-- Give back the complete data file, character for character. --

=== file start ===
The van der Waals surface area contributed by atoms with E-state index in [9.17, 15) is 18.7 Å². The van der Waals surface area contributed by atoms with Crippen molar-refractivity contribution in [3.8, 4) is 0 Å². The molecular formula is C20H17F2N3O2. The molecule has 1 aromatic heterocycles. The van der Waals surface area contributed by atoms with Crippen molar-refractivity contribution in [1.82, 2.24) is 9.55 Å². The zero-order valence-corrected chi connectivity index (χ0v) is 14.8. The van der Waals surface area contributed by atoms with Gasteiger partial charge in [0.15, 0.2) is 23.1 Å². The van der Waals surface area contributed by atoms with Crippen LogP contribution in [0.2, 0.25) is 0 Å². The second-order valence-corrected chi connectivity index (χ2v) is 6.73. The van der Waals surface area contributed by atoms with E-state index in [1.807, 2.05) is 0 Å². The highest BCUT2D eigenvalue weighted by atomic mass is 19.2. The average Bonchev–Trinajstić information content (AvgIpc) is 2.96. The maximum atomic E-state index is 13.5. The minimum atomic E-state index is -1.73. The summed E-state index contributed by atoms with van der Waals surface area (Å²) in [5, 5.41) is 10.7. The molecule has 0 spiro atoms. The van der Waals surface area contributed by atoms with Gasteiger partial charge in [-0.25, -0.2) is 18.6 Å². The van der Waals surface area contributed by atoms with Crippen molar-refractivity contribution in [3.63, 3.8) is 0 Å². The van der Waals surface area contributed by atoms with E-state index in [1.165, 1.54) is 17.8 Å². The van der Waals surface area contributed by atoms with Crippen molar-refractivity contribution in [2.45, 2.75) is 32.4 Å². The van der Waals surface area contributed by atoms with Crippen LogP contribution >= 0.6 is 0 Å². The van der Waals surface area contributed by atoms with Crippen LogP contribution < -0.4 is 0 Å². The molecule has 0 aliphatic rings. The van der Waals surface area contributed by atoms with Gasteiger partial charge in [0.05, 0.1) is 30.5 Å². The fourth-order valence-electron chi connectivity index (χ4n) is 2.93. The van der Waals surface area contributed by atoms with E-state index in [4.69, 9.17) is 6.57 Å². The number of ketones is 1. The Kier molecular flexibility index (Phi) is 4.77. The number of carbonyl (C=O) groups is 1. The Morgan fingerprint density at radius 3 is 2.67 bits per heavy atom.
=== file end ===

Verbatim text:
The van der Waals surface area contributed by atoms with E-state index in [9.17, 15) is 18.7 Å². The van der Waals surface area contributed by atoms with Crippen molar-refractivity contribution in [3.8, 4) is 0 Å². The molecular formula is C20H17F2N3O2. The molecule has 1 aromatic heterocycles. The van der Waals surface area contributed by atoms with Crippen molar-refractivity contribution in [1.82, 2.24) is 9.55 Å². The zero-order valence-corrected chi connectivity index (χ0v) is 14.8. The van der Waals surface area contributed by atoms with Gasteiger partial charge in [0.15, 0.2) is 23.1 Å². The van der Waals surface area contributed by atoms with Crippen LogP contribution in [0.2, 0.25) is 0 Å². The second-order valence-corrected chi connectivity index (χ2v) is 6.73. The van der Waals surface area contributed by atoms with E-state index in [1.807, 2.05) is 0 Å². The highest BCUT2D eigenvalue weighted by atomic mass is 19.2. The average Bonchev–Trinajstić information content (AvgIpc) is 2.96. The maximum atomic E-state index is 13.5. The minimum atomic E-state index is -1.73. The summed E-state index contributed by atoms with van der Waals surface area (Å²) in [5, 5.41) is 10.7. The molecule has 0 spiro atoms. The van der Waals surface area contributed by atoms with Gasteiger partial charge in [-0.25, -0.2) is 18.6 Å². The van der Waals surface area contributed by atoms with Crippen molar-refractivity contribution in [3.63, 3.8) is 0 Å². The van der Waals surface area contributed by atoms with E-state index in [1.165, 1.54) is 17.8 Å². The van der Waals surface area contributed by atoms with Crippen molar-refractivity contribution in [2.45, 2.75) is 32.4 Å². The van der Waals surface area contributed by atoms with Crippen LogP contribution >= 0.6 is 0 Å². The van der Waals surface area contributed by atoms with Crippen LogP contribution < -0.4 is 0 Å². The molecule has 0 aliphatic rings. The van der Waals surface area contributed by atoms with Gasteiger partial charge in [0.05, 0.1) is 30.5 Å². The fourth-order valence-electron chi connectivity index (χ4n) is 2.93. The van der Waals surface area contributed by atoms with E-state index in [4.69, 9.17) is 6.57 Å². The number of ketones is 1. The Kier molecular flexibility index (Phi) is 4.77. The number of carbonyl (C=O) groups is 1. The Morgan fingerprint density at radius 3 is 2.67 bits per heavy atom.